This piece of work showed how TV writing and feature film writing are inherently different in terms of what it’s expected from screenwriters. While in both cases, it’s about telling a great story, TV writing is also about telling a story that is reproducible over time, that fits the network on which is going to be broadcast and that grabs the spectator’s attention from the very first episode, that is to say, the pilot. As we observed by looking into to the differences between the TV series Sherlock and the feature film Sherlock Holmes, writing for film has far fewer limits in terms of structure, storyline, characters and tone. If the common feature to writing for film and writing for TV is the necessity to create larger-than-life stories and characters involve different techniques, it is also true that these two platforms require different skills and appeal to different audiences.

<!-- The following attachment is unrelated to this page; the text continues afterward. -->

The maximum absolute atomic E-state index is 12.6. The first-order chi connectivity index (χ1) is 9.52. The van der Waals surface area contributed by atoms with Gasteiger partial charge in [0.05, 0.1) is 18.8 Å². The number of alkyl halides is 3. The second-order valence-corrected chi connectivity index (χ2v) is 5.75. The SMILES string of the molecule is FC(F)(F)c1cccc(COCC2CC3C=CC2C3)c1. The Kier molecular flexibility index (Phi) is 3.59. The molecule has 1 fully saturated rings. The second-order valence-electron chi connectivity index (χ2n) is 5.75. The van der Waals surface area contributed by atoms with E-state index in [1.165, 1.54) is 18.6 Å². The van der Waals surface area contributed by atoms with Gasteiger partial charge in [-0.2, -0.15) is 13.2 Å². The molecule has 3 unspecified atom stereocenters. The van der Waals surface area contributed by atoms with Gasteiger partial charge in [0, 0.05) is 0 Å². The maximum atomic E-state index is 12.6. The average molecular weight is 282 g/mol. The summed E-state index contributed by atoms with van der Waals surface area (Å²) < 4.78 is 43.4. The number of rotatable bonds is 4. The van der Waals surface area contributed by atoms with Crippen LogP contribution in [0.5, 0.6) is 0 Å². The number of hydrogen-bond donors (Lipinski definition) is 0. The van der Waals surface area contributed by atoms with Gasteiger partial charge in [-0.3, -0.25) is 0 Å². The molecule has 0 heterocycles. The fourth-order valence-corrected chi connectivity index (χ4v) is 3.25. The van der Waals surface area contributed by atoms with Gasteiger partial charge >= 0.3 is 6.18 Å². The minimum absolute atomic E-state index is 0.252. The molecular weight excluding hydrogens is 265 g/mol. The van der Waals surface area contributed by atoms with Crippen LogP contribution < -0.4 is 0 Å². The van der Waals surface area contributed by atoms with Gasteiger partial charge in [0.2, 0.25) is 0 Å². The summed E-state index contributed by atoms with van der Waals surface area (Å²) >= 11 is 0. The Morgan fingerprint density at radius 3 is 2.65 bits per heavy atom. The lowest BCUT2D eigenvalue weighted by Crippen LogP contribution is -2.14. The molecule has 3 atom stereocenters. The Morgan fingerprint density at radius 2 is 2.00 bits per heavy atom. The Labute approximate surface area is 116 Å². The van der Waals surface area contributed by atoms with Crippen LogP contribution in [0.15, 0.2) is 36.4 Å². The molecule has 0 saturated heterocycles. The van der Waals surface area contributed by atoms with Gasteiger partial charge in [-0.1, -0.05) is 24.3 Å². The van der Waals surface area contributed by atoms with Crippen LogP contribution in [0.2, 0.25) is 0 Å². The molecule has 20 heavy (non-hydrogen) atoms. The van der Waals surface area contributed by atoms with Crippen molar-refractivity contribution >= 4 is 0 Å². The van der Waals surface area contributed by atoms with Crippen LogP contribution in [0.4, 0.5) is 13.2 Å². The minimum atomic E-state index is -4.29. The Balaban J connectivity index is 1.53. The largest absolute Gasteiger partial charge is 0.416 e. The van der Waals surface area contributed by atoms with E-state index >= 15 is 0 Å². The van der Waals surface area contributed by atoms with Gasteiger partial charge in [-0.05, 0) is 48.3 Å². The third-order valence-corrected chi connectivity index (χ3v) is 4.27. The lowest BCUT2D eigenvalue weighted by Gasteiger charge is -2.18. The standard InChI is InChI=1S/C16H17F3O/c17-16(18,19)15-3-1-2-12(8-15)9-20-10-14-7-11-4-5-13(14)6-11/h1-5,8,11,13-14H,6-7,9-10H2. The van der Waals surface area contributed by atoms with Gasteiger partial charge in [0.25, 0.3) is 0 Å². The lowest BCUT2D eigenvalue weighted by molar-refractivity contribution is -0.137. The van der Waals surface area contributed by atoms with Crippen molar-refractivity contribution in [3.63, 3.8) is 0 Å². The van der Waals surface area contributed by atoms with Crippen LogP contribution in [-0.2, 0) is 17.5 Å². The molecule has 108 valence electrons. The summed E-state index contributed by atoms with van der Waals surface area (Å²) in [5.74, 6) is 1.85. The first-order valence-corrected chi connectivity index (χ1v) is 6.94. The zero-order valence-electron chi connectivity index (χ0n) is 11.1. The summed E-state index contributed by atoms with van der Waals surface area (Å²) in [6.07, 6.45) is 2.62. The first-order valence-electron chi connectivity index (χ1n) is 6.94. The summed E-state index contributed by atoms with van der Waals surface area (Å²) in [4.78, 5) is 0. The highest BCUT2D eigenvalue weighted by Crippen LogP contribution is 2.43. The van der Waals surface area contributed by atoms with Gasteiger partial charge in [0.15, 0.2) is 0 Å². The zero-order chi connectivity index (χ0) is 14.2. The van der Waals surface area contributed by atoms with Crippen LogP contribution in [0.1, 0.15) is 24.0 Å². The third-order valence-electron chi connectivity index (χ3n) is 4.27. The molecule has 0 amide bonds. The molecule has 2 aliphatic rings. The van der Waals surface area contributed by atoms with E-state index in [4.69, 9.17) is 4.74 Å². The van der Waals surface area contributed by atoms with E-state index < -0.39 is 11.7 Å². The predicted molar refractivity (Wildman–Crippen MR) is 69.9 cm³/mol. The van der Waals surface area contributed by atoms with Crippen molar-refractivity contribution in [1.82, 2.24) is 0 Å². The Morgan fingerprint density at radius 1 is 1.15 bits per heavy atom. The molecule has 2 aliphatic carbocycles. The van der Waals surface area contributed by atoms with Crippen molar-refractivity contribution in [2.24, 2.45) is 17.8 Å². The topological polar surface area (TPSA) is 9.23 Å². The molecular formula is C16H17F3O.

[1] DE WAAL, R.B., The Universal Sherlock Holmes, University of Minnesota Libraries, 2005

[2] For further information about the mission, the values and the principles driving BBC, please see BBC Charter and Agreement, 2 April 2017.

[3] It is only in the second season, in the episode titled A scandal in Belgravia, that the character of Irene Adler is introduced in the TV series as well. Nevertheless, in the TV series on the whole, her character is not as prominent as it is in the feature film here considered.